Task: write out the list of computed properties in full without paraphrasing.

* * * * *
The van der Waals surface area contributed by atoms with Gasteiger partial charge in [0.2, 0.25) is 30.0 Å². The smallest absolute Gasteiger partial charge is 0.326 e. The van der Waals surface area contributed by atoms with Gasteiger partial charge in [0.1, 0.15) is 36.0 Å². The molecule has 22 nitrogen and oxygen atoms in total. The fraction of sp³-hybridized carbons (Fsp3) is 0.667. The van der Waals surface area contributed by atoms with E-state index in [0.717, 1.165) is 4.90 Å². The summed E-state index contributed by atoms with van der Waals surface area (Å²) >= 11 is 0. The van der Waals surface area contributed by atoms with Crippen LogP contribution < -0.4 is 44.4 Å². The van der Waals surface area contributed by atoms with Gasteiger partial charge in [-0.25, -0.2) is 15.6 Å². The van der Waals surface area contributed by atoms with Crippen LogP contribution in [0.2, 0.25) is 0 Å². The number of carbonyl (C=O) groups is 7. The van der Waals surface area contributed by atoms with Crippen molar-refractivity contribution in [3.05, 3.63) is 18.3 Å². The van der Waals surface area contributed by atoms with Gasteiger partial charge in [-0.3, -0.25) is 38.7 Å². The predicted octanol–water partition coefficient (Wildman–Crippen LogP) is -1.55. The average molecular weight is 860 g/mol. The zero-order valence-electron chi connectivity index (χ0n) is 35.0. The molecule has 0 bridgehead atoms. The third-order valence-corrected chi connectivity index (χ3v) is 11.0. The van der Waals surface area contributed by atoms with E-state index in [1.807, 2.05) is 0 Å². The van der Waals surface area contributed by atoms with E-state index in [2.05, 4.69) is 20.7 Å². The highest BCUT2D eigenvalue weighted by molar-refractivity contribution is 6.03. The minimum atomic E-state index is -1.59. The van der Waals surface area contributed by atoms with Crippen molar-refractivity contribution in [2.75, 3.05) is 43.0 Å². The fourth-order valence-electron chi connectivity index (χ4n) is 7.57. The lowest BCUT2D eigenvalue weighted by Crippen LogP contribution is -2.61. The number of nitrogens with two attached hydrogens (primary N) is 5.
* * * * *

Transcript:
The van der Waals surface area contributed by atoms with Gasteiger partial charge in [0.2, 0.25) is 30.0 Å². The smallest absolute Gasteiger partial charge is 0.326 e. The van der Waals surface area contributed by atoms with Gasteiger partial charge in [0.1, 0.15) is 36.0 Å². The molecule has 22 nitrogen and oxygen atoms in total. The fraction of sp³-hybridized carbons (Fsp3) is 0.667. The van der Waals surface area contributed by atoms with E-state index in [0.717, 1.165) is 4.90 Å². The summed E-state index contributed by atoms with van der Waals surface area (Å²) >= 11 is 0. The van der Waals surface area contributed by atoms with Crippen LogP contribution < -0.4 is 44.4 Å². The van der Waals surface area contributed by atoms with Gasteiger partial charge in [-0.25, -0.2) is 15.6 Å². The van der Waals surface area contributed by atoms with Crippen LogP contribution in [0.2, 0.25) is 0 Å². The number of carbonyl (C=O) groups is 7. The van der Waals surface area contributed by atoms with Crippen molar-refractivity contribution in [3.05, 3.63) is 18.3 Å². The van der Waals surface area contributed by atoms with Gasteiger partial charge in [-0.3, -0.25) is 38.7 Å². The predicted octanol–water partition coefficient (Wildman–Crippen LogP) is -1.55. The average molecular weight is 860 g/mol. The zero-order valence-electron chi connectivity index (χ0n) is 35.0. The molecule has 0 bridgehead atoms. The third-order valence-corrected chi connectivity index (χ3v) is 11.0. The van der Waals surface area contributed by atoms with E-state index in [1.807, 2.05) is 0 Å². The van der Waals surface area contributed by atoms with E-state index in [2.05, 4.69) is 20.7 Å². The highest BCUT2D eigenvalue weighted by molar-refractivity contribution is 6.03. The minimum atomic E-state index is -1.59. The van der Waals surface area contributed by atoms with Crippen molar-refractivity contribution in [2.75, 3.05) is 43.0 Å². The fourth-order valence-electron chi connectivity index (χ4n) is 7.57. The lowest BCUT2D eigenvalue weighted by Crippen LogP contribution is -2.61. The number of nitrogens with two attached hydrogens (primary N) is 5.